The last week in March. You may remember this time from a year ago. It was when this mysterious virus we’d heard about in the news suddenly became real, and the businesses in your town — perhaps even your own — were forced to close, and people began panic buying the one commodity they deduced would be the most valuable: toilet paper.
And now here we are a year later, and really it wasn’t so bad was it? OK perhaps it’s a tad lugubrious, but recall your Stoic philosophy and remember that nothing’s good or bad but thinking makes it so (actually that’s Hamlet summarizing a Stoic precept). The amount of compensation required by the ego to maintain its equilibrium during a time such as this is quite substantial, and this can be quite liberating. Who says you need to make a billion dollars before you can be like Ralph Lauren and “cosplay” or “live-action role play” as a rancher, race car driver, English peer, neo-Gatsby, or tweedy professor. This is the moment to realize that imagination is actually more real, from the soul’s point of view, than humdrum reality. So free up some blocked inner energy and let loose, if only in your mind. Take it seriously enough and it will begin to permeate your personality. Besides, for the indefinite future most people won’t recognize you anyway. As I said last summer, if you’ll wear a mask for a year you’ll wear one for five, and if you’ll wear one for five, then you’ll wear one for the rest of your life.
Now let’s get caught up on some news. For men of my age, pop music ceased producing anything listenable in 1989, so I must admit having never listened to the popular Korean act BTS, who performed recently at the Grammy Awards, the first-ever act from that country to do so. But someone pointed out the above photo of them wearing crested patchwork jackets, an interesting example of trad motifs constantly being recycled for public consumption.
Speaking of consumption, and that of the more conspicuous kind, Ivy Style contributor Eric Twardzik has brought a dollop of trad taste to parvenu breviary The Robb Report with this write-up on J. Press.
Twardzik also has a piece at Inside Hook on an impressive vintage Polo dealer.
In more general menswear news, The New York Times reports on something called the “bro brooch,” The Telegraph shows you how to do the preppy look beyond your forties, as if that is a challenge, the Wall Street Journal looks at the “polarizing” flat cap, and, inevitably, the Associated Press tells us that, in spite of Rowing Blazers, tailored clothing is, well, you know:
BOSTON (AP) — A sneaker-clad Latino state senator in Rhode Island is objecting to his chamber’s jacket and dress shirt edict as a form of white oppression. Female lawmakers in Montana complain proposed rules dealing with s kirt lengths and necklines are overly sexist. And an Iowa state representative wore jeans on the floor last month to highlight the irony of Republican leaders refusing to mandate face masks in the chamber as the coronavirus pandemic rages while still banning jeans and other casual clothes. With women and people of color elected in larger numbers in many states, legislatures are being forced to confront longstanding dress codes that are increasingly viewed as sexist and racist.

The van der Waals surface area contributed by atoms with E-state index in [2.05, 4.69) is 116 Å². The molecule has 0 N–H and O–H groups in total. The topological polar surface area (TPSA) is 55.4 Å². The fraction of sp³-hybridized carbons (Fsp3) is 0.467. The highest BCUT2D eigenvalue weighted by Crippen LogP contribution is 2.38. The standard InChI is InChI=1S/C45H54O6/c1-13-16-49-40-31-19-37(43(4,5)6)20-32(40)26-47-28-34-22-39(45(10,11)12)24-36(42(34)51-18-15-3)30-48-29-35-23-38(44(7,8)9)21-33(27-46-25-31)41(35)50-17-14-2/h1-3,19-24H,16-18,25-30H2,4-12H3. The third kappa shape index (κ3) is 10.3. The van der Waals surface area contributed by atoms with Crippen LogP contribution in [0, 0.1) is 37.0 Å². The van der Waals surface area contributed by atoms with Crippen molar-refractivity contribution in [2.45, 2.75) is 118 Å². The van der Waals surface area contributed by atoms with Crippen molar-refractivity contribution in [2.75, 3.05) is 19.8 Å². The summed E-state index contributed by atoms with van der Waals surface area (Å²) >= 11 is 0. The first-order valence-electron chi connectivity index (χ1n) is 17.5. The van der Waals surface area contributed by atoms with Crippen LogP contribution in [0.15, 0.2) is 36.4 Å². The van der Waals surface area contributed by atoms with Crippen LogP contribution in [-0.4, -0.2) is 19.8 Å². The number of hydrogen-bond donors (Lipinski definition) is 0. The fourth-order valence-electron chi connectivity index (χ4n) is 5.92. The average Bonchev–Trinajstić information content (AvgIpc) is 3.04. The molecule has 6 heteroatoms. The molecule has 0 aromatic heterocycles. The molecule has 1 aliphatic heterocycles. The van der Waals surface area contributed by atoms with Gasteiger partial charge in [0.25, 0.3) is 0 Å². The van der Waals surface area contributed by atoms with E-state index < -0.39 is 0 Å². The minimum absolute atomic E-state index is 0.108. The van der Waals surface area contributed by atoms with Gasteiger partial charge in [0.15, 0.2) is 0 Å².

… Wearing unconventional clothing can be an effective “statement of resistance” or solidarity in the political arena, but dress codes also play an important role in preserving decorum in the democratic process, said Rhonda Garelick, a dean at the Parsons School of Design in New York. “That is where the pushback comes from: We dress differently for a funeral from the way we do at a barbecue,” she said. “Are there other ways to convey difference or resistance while still conveying respect or formality?”
…The Democrat-controlled Rhode Island Senate approved its new dress code Tuesday, over objections from Acosta and other lawmakers. The provision, a revision of a policy the chamber has had for decades, requires Senate members and staff dress in “proper and appropriate attire, such as blouses, dress slacks and collared shirts with accompanying jacket.” Democratic Sen. Louis DiPalma, who chairs the rules committee that vetted the revised mandates, argued that the dress provision is broader than those in other state legislatures.“It’s not about judging how anyone looks,” he said. “A dress code and decorum are about respecting an institution that is 200-plus years old.”
As we repeatedly read on the Internet, this website, as well as everything else sartorial, is “just clothes” and has nothing to do with politics. Therefore we would be failing in our duty to bring you all the news that’s fit to print without reporting that cable news trad icon and lightening rod Tucker Carlson is expanding with a new show.
We think, however, that Mr. Carlson should resume wearing bow ties. They seem to suit him, and certainly fit the times we live in.
Until next time, gentlemen. — CC